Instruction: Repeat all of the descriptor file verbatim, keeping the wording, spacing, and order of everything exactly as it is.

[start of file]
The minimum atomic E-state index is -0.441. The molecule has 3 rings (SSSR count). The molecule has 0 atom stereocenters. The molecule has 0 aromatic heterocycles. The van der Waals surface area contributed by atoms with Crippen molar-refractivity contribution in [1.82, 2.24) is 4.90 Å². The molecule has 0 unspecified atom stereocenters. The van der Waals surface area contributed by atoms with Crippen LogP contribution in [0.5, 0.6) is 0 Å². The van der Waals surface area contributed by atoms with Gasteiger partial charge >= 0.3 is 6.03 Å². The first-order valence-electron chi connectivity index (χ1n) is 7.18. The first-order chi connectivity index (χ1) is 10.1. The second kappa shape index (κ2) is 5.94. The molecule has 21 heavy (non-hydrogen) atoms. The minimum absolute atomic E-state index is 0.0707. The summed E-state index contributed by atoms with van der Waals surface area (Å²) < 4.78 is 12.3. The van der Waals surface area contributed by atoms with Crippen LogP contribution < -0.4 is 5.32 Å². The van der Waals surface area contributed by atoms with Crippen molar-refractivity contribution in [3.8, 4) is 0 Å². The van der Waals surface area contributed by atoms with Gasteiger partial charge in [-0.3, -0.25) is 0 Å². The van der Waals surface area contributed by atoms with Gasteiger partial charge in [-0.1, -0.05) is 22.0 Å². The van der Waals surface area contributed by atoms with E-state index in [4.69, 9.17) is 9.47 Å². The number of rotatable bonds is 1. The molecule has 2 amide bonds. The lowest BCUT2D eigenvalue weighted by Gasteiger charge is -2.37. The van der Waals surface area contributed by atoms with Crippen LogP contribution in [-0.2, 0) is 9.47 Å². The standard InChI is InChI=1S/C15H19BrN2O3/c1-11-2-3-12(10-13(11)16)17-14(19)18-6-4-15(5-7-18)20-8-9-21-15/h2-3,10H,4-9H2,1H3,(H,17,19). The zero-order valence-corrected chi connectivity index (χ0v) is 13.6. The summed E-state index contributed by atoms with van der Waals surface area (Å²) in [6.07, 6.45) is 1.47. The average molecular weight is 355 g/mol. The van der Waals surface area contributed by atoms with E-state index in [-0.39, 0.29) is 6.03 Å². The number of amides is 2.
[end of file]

The minimum atomic E-state index is -0.441. The molecule has 3 rings (SSSR count). The molecule has 0 atom stereocenters. The molecule has 0 aromatic heterocycles. The van der Waals surface area contributed by atoms with Crippen molar-refractivity contribution in [1.82, 2.24) is 4.90 Å². The molecule has 0 unspecified atom stereocenters. The van der Waals surface area contributed by atoms with Crippen LogP contribution in [0.5, 0.6) is 0 Å². The van der Waals surface area contributed by atoms with Gasteiger partial charge >= 0.3 is 6.03 Å². The first-order valence-electron chi connectivity index (χ1n) is 7.18. The first-order chi connectivity index (χ1) is 10.1. The second kappa shape index (κ2) is 5.94. The molecule has 21 heavy (non-hydrogen) atoms. The minimum absolute atomic E-state index is 0.0707. The summed E-state index contributed by atoms with van der Waals surface area (Å²) < 4.78 is 12.3. The van der Waals surface area contributed by atoms with Crippen LogP contribution < -0.4 is 5.32 Å². The van der Waals surface area contributed by atoms with Crippen molar-refractivity contribution in [3.8, 4) is 0 Å². The van der Waals surface area contributed by atoms with Gasteiger partial charge in [-0.3, -0.25) is 0 Å². The van der Waals surface area contributed by atoms with Gasteiger partial charge in [-0.1, -0.05) is 22.0 Å². The van der Waals surface area contributed by atoms with E-state index in [4.69, 9.17) is 9.47 Å². The number of rotatable bonds is 1. The molecule has 2 amide bonds. The lowest BCUT2D eigenvalue weighted by Gasteiger charge is -2.37. The van der Waals surface area contributed by atoms with Crippen LogP contribution in [-0.2, 0) is 9.47 Å². The standard InChI is InChI=1S/C15H19BrN2O3/c1-11-2-3-12(10-13(11)16)17-14(19)18-6-4-15(5-7-18)20-8-9-21-15/h2-3,10H,4-9H2,1H3,(H,17,19). The zero-order valence-corrected chi connectivity index (χ0v) is 13.6. The summed E-state index contributed by atoms with van der Waals surface area (Å²) in [6.07, 6.45) is 1.47. The average molecular weight is 355 g/mol. The van der Waals surface area contributed by atoms with E-state index in [-0.39, 0.29) is 6.03 Å². The number of amides is 2.